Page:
Character interview,  History,  Huguenot

Character interview: Henry IV of France

[During the interview, the king repeatedly interrupted the interview questions to make passes at the female journalist conducting the interview]

Q: Your Majesty, your flight from the French court [in 1575] caused quite the stir. Can you give us details on how you evade the royal guards.

[Laughing heartily] Ah, it was quite a bit of fun, really. I had spend the week before hiding from Queen Catherine, and while the court was upturned looking for me, I casually strolled into Mass. I gave them all in innocent look and they all figured I was too stupid to successfully escape. After that, they simply stopped watching me all that closely.

The day I gave the guards the slip, we were off hunting, which always requires you to split up in order to chance game or your hounds. I simply went a little further into the woods than they expected me to.

Q: You’ve spent most of your life at war with a country that you may one day rule. Does the idea of ruling hostile subjects make you nervous?

Not really. France needs a strong ruler. In fact, she deserves one. I believe that we’re all as weary of war as I am.

My record of ruling Navarre speaks for itself. If God wills it, I will do the same for France if she has need of me. I would rule all equally, both Catholic and Protestant.

Q: With France an equally Protestant and Catholic country, wouldn’t that affect your relationship with your neighbors? Spain and Austria are fervently Catholic while England and the breakaway Netherlands are just as devoted to Protestantism.

As a matter of fact, I think that France could serve as an example of how both faiths could live alongside one another. For future generations, that will likely be the case. I see Protestantism growing across France and Europe. We’ll simply have to learn how to live alongside one another.

I worry about religious extremists like the Catholic League. Their kind of terrorist attacks are the kind that disrupt our trade and at the very least keep our commerce and communication lines in tatters. We can’t go on like this for much longer.

Overall, a united France is a strong bulwark against an invading army. We could be foolish to ignore the might of the Spanish navy. There are rumors that they will try to invade the English soon. Elizabeth has done a fair job of uniting her country against foreign invaders. France must do the same or she will be an easy mark for invasion.

Q: The Guise family has taken the helm of the Catholic League, and you’ve always had a difficult relationship with the Guise.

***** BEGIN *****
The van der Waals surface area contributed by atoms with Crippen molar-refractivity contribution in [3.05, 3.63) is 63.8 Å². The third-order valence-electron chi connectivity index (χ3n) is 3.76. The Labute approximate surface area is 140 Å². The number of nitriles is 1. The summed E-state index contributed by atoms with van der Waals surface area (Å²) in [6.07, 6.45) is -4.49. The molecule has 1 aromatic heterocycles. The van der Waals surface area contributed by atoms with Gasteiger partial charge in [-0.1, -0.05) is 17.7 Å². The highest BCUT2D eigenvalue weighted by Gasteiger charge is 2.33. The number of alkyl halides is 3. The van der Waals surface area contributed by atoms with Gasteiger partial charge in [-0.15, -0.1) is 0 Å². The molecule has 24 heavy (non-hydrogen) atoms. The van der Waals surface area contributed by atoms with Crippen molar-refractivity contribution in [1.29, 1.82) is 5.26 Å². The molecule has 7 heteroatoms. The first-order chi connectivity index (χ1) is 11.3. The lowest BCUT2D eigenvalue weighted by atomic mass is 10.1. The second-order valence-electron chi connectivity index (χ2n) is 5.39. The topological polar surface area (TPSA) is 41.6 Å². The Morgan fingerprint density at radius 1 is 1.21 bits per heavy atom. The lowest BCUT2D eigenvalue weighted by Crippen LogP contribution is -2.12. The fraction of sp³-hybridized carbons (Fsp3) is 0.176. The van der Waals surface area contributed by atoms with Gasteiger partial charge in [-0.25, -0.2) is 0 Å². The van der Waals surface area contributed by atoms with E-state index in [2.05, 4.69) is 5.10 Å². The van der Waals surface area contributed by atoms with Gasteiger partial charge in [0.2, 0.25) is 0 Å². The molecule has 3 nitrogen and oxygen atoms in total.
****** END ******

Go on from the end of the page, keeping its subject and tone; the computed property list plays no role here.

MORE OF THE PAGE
No, not really. The Third Henry—ah, that’s a good nickname for Guise! “The Third Henry.” With the king we could be “The Three Henrys.” Anyway, the Duc and I were friends somewhat during my time at court. Sure, there was a rivalry, but on my part there really weren’t any hard feelings.

Q: You and the Duc d’ Alceon also had an interesting rivalry, can you shed light on that one?

Yes—we both were sleeping with Charlotte de Sauve! God, that woman is quite an enchanting minx. What beautiful golden hair! I’m partial to gold—probably because I had a nurse whose daughter had golden hair.

Charlotte is Catherine di Mecidi’s woman, and she’s quite capable of getting information to her mistress. Francis and I both knew that. Course, we both enjoyed our time with the delectable Charlotte—who wouldn’t? But we never begrudged each other’s presence in her bed. In fact, it was a bit of a game for both of us. Few women can handle two princes at the same time….

Q: You’ve been unable to conceive a legitimate heir with your wife, Queen Margot.

Margot is a royal princess and quite capable of fulfilling her duty. Don’t forget that her mother was married for virtually a decade before she gave her husband a healthy son. I have no doubt that Margot will do the same for me.

Q: Do you feel that your reputation with women is in some way tarnishing your legacy as king?

Ah, my dear—we are are all subject to our desires, are we not? I am sure that you are. In fact, I would be interested in speaking to you of desire after ou–

Q: Moving on. I understand that you have quite the talent for whittling.

Yes! [reaches into his pocket]. This is a bird that I whittled at camp during the battle of Coutras. It is for my cousin Conde’s daughter Eleanor. [he holds up an exquisitely carved wooden songbird, complete with details on the feathers].

I made a squirrel for my cousin Charles’ daughter Princess Elizabeth. The Queen said that she was quite happy with it. It’s just a bit of silliness, really. But it helps me to pass the time between troop movements. The French court gave me quite a bit of guff for my whittling, but I found it to be a great distraction from all the scheming and tension that I witnesses in Paris.

Q: Do you feel that you would ever return to French court?

Well, my position has changed quite dramatically since I left. I usually communicate with King Henri via messenger. My advisors are convinced that I’ll be kidnapped or assassinated if the French troops are given the slightest opportunity.

I know many people feel as if the court if the epicenter of culture and excitement, but for me it is quite tiring. There is too much emphasis on outside appearances. I’d much rather be in the middle of a field, whether its for fighting or for hunting.

Q; The Prince de Conde has said that he would never return to court, no matter the circumstances.

Did he! Ah, that sounds like Conde. He always did prefer a good Bible reading.

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